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Tuzar Skipper’s Long Football Journey Leads Him To Pittsburgh

Three high schools. Three pro football camps.

One opportunity.

That’s Tuzar Skipper’s story.

Skipper will be one of the Pittsburgh Steelers’ outside linebackers reporting to training camp this Thursday. But in a way, it’s almost hard to believe he’s part of that group. The odds of any athlete making it into the NFL are incredibly slim. Factor in Skipper’s path to get here and he might be one in a million.

He moved around plenty growing up. There were three high schools, multiple foster parents and by the time he arrived at Norwich Free Academy in Connecticut, he was in a group home. It wasn’t until his current foster family took him in that he was finally provided the stability every child should have.

“They were the ones who got me outside the group home my senior year,” Skipper said in an interview with me last week. “So my last six months [of high school] they helped me graduate. They gave me a home instead of living in the group home. They’ve just been with me ever since through my long journey. JUCO, D1 to now.”

Grades not good enough to get into a D1 school, he spent two years at a JUCO, Monroe College in New York, where he picked up his associates degree. Leaving there, he had offers from multiple schools but settled on Toledo, convinced to call it his new home after visiting the campus. He was the first recruit of head coach Jason Candle.

He spent 2016 as a backup, seeing only occasional time on defense. 2017, his senior year, was supposed to be the big season. Skipper won the starting job opposite Ola Adeniyi. They were the 999 club. Adeniyi wore 9, Skipper 99. But that opportunity was cut short early into the year. On the opening kickoff in Week 3 against Tulsa, Skipper tore his ACL. You can see him at the top of the screen, his knee stuck in the ground trying to avoid the blocker. Somehow, he was able to jog off the field. His season was over.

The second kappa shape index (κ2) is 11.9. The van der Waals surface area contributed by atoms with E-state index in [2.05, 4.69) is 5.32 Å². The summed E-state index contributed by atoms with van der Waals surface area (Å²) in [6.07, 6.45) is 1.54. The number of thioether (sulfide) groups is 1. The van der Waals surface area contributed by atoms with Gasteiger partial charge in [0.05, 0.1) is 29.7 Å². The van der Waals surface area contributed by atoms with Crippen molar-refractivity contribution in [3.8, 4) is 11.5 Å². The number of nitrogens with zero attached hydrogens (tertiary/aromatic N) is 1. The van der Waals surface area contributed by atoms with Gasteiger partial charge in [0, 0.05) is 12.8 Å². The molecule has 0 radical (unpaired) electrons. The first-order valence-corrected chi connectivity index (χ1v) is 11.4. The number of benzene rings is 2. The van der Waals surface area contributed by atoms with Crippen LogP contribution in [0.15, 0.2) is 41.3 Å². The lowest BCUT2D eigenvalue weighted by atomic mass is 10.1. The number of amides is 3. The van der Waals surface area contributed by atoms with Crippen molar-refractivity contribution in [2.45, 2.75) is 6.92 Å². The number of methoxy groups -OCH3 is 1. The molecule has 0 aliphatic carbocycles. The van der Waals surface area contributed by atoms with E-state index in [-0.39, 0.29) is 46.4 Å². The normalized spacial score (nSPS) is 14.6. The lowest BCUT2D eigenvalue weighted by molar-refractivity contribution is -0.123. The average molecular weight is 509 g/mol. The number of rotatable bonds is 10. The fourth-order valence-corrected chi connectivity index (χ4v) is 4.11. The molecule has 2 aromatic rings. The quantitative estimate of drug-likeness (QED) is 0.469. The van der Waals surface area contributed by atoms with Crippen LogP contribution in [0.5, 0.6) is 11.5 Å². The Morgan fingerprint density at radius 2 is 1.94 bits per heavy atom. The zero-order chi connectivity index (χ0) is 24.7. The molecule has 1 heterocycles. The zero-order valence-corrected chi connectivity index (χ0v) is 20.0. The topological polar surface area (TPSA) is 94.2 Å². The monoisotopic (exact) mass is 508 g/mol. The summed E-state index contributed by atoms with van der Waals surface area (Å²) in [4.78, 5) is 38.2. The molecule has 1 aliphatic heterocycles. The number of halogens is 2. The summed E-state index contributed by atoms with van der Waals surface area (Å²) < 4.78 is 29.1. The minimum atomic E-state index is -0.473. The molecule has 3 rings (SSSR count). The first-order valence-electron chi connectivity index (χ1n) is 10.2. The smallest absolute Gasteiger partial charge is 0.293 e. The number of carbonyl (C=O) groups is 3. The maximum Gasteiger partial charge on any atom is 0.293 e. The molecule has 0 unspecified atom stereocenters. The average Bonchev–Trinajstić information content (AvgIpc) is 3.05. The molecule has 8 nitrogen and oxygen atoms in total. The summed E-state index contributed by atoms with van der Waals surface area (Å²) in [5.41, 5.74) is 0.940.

“It was supposed to be a big senior year,” he said of that season. “Just a little setback for a major comeback.”

Skipper credits Coach Candle for helping him get through the year. He was granted a medical hardship waiver from the NCAA, allowing him to return for an extra year in 2018.

“[Coach Candle] was just like, ‘don’t worry, we still got faith in you. I know it’s going to be a long process but just trust it. Trust the process. We’re going to be right here waiting for you to return.’ Him saying that put a little ease in my mind knowing alright, I won’t be forgotten about.”

2018 would be the breakout year. He made third team All-MAC, led Toledo with 8.5 sacks, and scored one touchdown as the Rockets finished with a winning record and bowl berth.

Draft weekend was quiet. Disappointing? Sure. But not a surprise. His agent told Skipper to be realistic. Although one team phoned to tell Skipper to be “on the lookout” during Day Three, it was always likely he wasn’t going to hear his name called that weekend. There wasn’t a contract waiting for him after the draft either.

Instead, there were two initial offers. A CFL tryout and invite from the Kansas City Chiefs to participate in their rookie minicamp. He attended both but neither stuck. On the final day of Chiefs’ camp, he walked back to his locker and saw two messages on his phone.

“The last day, after coming back to the locker room the last practice my agent was like, when you see this message call me ASAP. And then I had another message saying this was [area scout Dan Colbert] from the Pittsburgh Steelers, can you give me a call. I gave them a call and they said they want to invite me to rookie minicamp.”

With the tryout invite, his NFL door was still open. But Skipper was on his third camp in a week. Fatigue was high, physically and mentally. The travel, the practices, learning playbooks, schemes, trying to digest all that information while showing what he can offer a team on the field. He saw it as just a small price to pay to live his dream.